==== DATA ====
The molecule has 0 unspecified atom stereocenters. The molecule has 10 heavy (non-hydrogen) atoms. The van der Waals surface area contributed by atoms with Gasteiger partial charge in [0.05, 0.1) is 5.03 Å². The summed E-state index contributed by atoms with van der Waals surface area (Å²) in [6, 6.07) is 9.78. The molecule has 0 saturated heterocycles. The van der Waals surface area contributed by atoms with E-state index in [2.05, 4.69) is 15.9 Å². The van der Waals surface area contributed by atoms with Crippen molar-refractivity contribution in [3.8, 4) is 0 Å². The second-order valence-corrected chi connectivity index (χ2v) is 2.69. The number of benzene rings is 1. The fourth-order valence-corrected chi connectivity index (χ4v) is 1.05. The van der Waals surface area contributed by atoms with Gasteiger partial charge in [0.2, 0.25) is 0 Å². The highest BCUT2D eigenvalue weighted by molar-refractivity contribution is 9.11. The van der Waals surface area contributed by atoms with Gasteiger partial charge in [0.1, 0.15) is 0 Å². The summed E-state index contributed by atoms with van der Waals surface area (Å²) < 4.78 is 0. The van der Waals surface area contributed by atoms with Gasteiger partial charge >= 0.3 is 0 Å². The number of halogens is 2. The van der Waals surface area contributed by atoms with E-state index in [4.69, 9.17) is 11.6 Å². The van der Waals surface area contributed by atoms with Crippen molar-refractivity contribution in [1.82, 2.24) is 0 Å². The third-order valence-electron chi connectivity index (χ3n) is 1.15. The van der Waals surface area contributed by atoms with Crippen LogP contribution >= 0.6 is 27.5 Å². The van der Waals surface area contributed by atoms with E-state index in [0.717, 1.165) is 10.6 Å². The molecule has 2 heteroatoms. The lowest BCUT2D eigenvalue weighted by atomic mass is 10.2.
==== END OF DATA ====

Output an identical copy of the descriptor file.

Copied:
The molecule has 0 unspecified atom stereocenters. The molecule has 10 heavy (non-hydrogen) atoms. The van der Waals surface area contributed by atoms with Gasteiger partial charge in [0.05, 0.1) is 5.03 Å². The summed E-state index contributed by atoms with van der Waals surface area (Å²) in [6, 6.07) is 9.78. The molecule has 0 saturated heterocycles. The van der Waals surface area contributed by atoms with E-state index in [2.05, 4.69) is 15.9 Å². The van der Waals surface area contributed by atoms with Crippen molar-refractivity contribution in [3.8, 4) is 0 Å². The second-order valence-corrected chi connectivity index (χ2v) is 2.69. The number of benzene rings is 1. The fourth-order valence-corrected chi connectivity index (χ4v) is 1.05. The van der Waals surface area contributed by atoms with Gasteiger partial charge in [0.2, 0.25) is 0 Å². The highest BCUT2D eigenvalue weighted by molar-refractivity contribution is 9.11. The van der Waals surface area contributed by atoms with Gasteiger partial charge in [0.1, 0.15) is 0 Å². The summed E-state index contributed by atoms with van der Waals surface area (Å²) < 4.78 is 0. The van der Waals surface area contributed by atoms with Gasteiger partial charge >= 0.3 is 0 Å². The number of halogens is 2. The van der Waals surface area contributed by atoms with E-state index in [4.69, 9.17) is 11.6 Å². The van der Waals surface area contributed by atoms with Crippen molar-refractivity contribution in [1.82, 2.24) is 0 Å². The third-order valence-electron chi connectivity index (χ3n) is 1.15. The van der Waals surface area contributed by atoms with Crippen LogP contribution >= 0.6 is 27.5 Å². The van der Waals surface area contributed by atoms with E-state index in [0.717, 1.165) is 10.6 Å². The molecule has 2 heteroatoms. The lowest BCUT2D eigenvalue weighted by atomic mass is 10.2.